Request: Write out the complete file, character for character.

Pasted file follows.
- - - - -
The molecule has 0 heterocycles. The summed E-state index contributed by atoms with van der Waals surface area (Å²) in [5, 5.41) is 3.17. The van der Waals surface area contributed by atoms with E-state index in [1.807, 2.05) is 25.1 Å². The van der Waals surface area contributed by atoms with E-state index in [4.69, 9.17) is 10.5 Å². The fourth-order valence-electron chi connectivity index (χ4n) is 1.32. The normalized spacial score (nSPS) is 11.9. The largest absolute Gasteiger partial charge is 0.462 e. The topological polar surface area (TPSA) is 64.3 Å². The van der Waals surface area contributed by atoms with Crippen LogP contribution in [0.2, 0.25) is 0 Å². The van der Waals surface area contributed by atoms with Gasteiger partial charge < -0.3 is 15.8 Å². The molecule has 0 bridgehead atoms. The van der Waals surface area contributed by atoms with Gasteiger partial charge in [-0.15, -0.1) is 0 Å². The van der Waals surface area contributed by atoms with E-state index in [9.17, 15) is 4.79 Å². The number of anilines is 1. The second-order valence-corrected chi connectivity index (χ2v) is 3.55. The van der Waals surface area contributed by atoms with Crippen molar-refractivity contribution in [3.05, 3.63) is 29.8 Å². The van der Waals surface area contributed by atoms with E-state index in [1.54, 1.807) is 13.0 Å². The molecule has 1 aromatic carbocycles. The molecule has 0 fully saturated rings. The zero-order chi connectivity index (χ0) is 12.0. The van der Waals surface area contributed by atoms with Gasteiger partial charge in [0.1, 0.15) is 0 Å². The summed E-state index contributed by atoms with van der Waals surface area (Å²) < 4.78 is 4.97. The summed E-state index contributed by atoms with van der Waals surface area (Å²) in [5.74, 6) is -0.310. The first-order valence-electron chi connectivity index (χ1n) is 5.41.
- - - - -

The molecule has 0 heterocycles. The summed E-state index contributed by atoms with van der Waals surface area (Å²) in [5, 5.41) is 3.17. The van der Waals surface area contributed by atoms with E-state index in [1.807, 2.05) is 25.1 Å². The van der Waals surface area contributed by atoms with E-state index in [4.69, 9.17) is 10.5 Å². The fourth-order valence-electron chi connectivity index (χ4n) is 1.32. The normalized spacial score (nSPS) is 11.9. The largest absolute Gasteiger partial charge is 0.462 e. The topological polar surface area (TPSA) is 64.3 Å². The van der Waals surface area contributed by atoms with Crippen LogP contribution in [0.2, 0.25) is 0 Å². The van der Waals surface area contributed by atoms with Gasteiger partial charge < -0.3 is 15.8 Å². The molecule has 0 bridgehead atoms. The van der Waals surface area contributed by atoms with Gasteiger partial charge in [-0.15, -0.1) is 0 Å². The van der Waals surface area contributed by atoms with E-state index in [9.17, 15) is 4.79 Å². The number of anilines is 1. The second-order valence-corrected chi connectivity index (χ2v) is 3.55. The van der Waals surface area contributed by atoms with Crippen molar-refractivity contribution in [3.05, 3.63) is 29.8 Å². The van der Waals surface area contributed by atoms with E-state index in [1.54, 1.807) is 13.0 Å². The molecule has 1 aromatic carbocycles. The molecule has 0 fully saturated rings. The zero-order chi connectivity index (χ0) is 12.0. The van der Waals surface area contributed by atoms with Gasteiger partial charge in [0.1, 0.15) is 0 Å². The summed E-state index contributed by atoms with van der Waals surface area (Å²) < 4.78 is 4.97. The summed E-state index contributed by atoms with van der Waals surface area (Å²) in [5.74, 6) is -0.310. The first-order valence-electron chi connectivity index (χ1n) is 5.41.